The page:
The band was formed as a cover band in 1995 and was called Cherry Pie. After a single called Eye To Eye in 1997, the band released an independent album recorded in Germany by Tommy Newton who had previously worked with the likes of Scorpions, Victory and Helloween. Queen Of The Nile from the second album is a band video clip. The band was popular in Japan. Graber left the fold in 2004 due to health reasons. Some versions of Time Walker featured a Britney Spears cover version. Dany Schällibaum followed in late 2005. The group signed with MTM in 2006. Crystal Ball would release its sixth album, Secrets, on November 16th, 2007 through AFM Records. Michael Bormann produced the album. Secrets was licensed to Locomotive Records for the USA. Metal Mind Productions re-released Virtual Empire on the 21st of September of 2009. The digipak edition was limited to 2,000 copies and digitally remastered using 24-Bit process on a golden disc. The original 2002 release was issued through Nuclear Blast Records.
Wolfpakk was a new melodic metal project in 2011 by former Crystal Ball singer Mark Sweeney and Michael Voss of Mad Max and Casanova. The duo had organized guest appearances by Paul Di’Anno, Ripper Owens, Paul Shortino and others.
Steven Mageney joined in 2012.
CRYSTAL BALL - SECRETS - AFM/LOCOMOTIVE
As much as long metal manes are attractive to me and usually a sign that the band is paying full attention to its music and looks the girl depicted on the cover artwork looks suspect. With the body, breasts and hair of a female, things should be all right except the face belongs to that of a boy. Somehow, the illustrator managed to put a boyish face to the body of a woman.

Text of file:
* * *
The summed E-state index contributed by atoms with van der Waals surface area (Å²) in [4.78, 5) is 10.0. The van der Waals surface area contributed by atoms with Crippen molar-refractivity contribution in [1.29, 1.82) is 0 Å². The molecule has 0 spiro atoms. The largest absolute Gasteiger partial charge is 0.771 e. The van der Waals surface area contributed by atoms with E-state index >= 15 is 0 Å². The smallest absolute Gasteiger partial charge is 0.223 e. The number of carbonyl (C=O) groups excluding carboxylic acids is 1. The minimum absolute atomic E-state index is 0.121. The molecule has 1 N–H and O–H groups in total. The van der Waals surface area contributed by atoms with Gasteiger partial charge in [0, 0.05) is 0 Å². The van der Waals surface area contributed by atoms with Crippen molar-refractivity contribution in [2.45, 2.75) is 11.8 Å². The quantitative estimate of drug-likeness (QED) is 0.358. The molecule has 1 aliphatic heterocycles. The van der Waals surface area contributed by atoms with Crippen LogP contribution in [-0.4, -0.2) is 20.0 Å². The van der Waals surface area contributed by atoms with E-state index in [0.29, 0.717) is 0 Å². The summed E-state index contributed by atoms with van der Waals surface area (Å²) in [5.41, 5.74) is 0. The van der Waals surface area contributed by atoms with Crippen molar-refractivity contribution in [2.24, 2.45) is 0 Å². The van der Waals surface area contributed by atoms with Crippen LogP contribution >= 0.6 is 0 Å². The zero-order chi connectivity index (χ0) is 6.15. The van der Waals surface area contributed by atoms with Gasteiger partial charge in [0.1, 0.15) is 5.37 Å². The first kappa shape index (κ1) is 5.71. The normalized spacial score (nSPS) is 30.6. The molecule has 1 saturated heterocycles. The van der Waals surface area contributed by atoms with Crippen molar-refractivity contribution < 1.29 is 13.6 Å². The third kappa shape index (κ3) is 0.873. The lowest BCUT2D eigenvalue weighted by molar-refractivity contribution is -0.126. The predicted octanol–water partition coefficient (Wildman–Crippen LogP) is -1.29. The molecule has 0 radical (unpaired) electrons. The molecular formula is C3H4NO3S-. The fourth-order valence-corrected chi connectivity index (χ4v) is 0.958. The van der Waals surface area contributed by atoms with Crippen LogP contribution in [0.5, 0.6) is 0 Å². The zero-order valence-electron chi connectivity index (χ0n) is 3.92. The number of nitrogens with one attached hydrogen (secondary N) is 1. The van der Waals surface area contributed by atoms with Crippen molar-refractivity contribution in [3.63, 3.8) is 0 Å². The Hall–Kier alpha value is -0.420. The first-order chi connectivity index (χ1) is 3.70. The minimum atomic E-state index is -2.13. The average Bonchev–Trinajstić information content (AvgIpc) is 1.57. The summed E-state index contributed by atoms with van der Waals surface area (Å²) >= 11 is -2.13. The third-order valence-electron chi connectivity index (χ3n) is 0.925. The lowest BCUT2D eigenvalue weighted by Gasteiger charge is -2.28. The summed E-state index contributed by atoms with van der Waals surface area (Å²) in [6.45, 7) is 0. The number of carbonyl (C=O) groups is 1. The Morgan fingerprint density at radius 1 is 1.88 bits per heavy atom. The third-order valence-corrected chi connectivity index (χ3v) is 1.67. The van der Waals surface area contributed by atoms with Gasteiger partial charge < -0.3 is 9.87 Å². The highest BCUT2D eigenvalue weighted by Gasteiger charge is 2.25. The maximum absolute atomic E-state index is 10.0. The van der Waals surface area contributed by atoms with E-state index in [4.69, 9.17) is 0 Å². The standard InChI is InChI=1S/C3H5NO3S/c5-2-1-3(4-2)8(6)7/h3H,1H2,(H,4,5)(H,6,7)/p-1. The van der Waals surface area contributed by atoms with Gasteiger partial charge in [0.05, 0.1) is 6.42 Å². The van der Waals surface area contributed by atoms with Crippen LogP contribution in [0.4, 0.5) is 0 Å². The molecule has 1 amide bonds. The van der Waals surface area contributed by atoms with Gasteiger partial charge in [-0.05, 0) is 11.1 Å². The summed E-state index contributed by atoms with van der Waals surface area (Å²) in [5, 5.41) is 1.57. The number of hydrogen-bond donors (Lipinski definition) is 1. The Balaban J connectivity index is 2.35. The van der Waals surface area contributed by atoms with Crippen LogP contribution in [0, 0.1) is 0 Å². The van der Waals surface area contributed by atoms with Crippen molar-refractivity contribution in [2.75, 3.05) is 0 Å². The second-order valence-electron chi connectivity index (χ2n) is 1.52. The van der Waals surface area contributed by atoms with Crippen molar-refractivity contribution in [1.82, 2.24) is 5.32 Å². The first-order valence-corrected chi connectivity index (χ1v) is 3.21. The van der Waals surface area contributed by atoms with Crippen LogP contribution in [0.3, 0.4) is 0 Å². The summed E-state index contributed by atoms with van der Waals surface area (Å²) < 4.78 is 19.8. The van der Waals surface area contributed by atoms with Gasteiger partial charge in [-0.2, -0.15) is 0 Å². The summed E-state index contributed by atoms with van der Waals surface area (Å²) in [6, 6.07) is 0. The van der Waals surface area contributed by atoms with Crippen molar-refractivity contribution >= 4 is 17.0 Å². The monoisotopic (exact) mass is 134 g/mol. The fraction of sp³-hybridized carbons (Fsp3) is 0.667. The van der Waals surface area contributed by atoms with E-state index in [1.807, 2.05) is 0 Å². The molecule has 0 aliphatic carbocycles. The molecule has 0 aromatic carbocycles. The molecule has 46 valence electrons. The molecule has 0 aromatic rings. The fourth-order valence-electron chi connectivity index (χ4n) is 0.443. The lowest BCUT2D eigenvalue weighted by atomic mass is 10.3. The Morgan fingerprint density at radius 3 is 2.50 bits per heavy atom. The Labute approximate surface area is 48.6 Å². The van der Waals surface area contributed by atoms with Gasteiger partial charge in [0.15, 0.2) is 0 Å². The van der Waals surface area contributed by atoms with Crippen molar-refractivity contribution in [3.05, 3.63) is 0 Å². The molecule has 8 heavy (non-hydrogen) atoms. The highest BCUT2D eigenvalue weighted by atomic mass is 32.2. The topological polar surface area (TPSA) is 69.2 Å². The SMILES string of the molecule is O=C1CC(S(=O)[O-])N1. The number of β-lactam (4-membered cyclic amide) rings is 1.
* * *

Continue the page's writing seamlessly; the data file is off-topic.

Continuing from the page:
Unfortunately, the music of Crystal Ball seems similarly incomplete. At least, there is something not right. The Swiss quartet is technically a hard rock band, but there is little that rocks or is hard here. The songs go through the motions and the raspy vocals should have yielded better results, but no power comes through the speakers. The band just does not rock out and the issue is not confined to the ballads either. Most songs plod along at a mid pace without an attractive scream, a drum roll or a rousing guitar solo. The better tracks are number five Time Has Come and the bonus song that is added to the end of the CD, Pretend You’re laughing. The only other noteworthy track is I’ll Be Waiting and that is because its chorus is reminiscent of Halford’s Made in Hell, albeit without the power. Crystal ball has the sound to fall somewhere between Dokken and Whitesnake, but the tame music does not suit the title of a hard rock group. - Sheila Wes Det